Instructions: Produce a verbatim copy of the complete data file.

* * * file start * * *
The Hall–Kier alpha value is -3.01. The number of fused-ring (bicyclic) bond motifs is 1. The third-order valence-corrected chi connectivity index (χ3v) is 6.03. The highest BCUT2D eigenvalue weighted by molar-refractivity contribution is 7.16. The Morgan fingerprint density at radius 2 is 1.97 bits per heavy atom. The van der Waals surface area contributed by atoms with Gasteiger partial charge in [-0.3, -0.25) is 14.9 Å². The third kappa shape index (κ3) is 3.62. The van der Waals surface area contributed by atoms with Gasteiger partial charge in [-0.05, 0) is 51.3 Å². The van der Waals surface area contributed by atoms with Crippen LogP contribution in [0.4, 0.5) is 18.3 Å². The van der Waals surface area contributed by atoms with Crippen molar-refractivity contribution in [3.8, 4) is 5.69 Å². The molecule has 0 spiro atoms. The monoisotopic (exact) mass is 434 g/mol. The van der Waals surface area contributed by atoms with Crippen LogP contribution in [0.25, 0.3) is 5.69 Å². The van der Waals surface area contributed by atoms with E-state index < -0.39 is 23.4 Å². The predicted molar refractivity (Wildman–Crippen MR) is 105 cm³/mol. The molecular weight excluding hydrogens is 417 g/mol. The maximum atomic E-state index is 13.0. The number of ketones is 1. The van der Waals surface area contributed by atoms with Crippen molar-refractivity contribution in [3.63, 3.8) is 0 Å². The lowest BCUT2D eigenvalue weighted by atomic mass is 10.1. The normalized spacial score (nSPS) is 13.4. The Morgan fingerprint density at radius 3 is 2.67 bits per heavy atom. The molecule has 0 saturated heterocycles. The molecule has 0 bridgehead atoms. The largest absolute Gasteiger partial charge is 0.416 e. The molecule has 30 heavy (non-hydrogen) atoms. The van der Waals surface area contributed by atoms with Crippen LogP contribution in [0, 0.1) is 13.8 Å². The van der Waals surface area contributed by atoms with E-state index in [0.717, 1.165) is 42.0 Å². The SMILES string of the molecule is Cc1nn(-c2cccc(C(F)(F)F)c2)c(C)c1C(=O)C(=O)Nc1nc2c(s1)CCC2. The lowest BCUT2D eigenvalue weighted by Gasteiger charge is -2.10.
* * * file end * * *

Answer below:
The Hall–Kier alpha value is -3.01. The number of fused-ring (bicyclic) bond motifs is 1. The third-order valence-corrected chi connectivity index (χ3v) is 6.03. The highest BCUT2D eigenvalue weighted by molar-refractivity contribution is 7.16. The Morgan fingerprint density at radius 2 is 1.97 bits per heavy atom. The van der Waals surface area contributed by atoms with Gasteiger partial charge in [-0.3, -0.25) is 14.9 Å². The third kappa shape index (κ3) is 3.62. The van der Waals surface area contributed by atoms with Gasteiger partial charge in [-0.05, 0) is 51.3 Å². The van der Waals surface area contributed by atoms with Crippen LogP contribution in [0.4, 0.5) is 18.3 Å². The van der Waals surface area contributed by atoms with Crippen molar-refractivity contribution in [3.8, 4) is 5.69 Å². The molecule has 0 spiro atoms. The monoisotopic (exact) mass is 434 g/mol. The van der Waals surface area contributed by atoms with Crippen LogP contribution in [0.25, 0.3) is 5.69 Å². The van der Waals surface area contributed by atoms with E-state index < -0.39 is 23.4 Å². The predicted molar refractivity (Wildman–Crippen MR) is 105 cm³/mol. The molecular weight excluding hydrogens is 417 g/mol. The maximum atomic E-state index is 13.0. The number of ketones is 1. The van der Waals surface area contributed by atoms with Crippen molar-refractivity contribution in [3.63, 3.8) is 0 Å². The lowest BCUT2D eigenvalue weighted by atomic mass is 10.1. The normalized spacial score (nSPS) is 13.4. The Morgan fingerprint density at radius 3 is 2.67 bits per heavy atom. The molecule has 0 saturated heterocycles. The molecule has 0 bridgehead atoms. The largest absolute Gasteiger partial charge is 0.416 e. The molecule has 30 heavy (non-hydrogen) atoms. The van der Waals surface area contributed by atoms with Crippen LogP contribution in [0, 0.1) is 13.8 Å². The van der Waals surface area contributed by atoms with E-state index in [0.717, 1.165) is 42.0 Å². The SMILES string of the molecule is Cc1nn(-c2cccc(C(F)(F)F)c2)c(C)c1C(=O)C(=O)Nc1nc2c(s1)CCC2. The lowest BCUT2D eigenvalue weighted by Gasteiger charge is -2.10.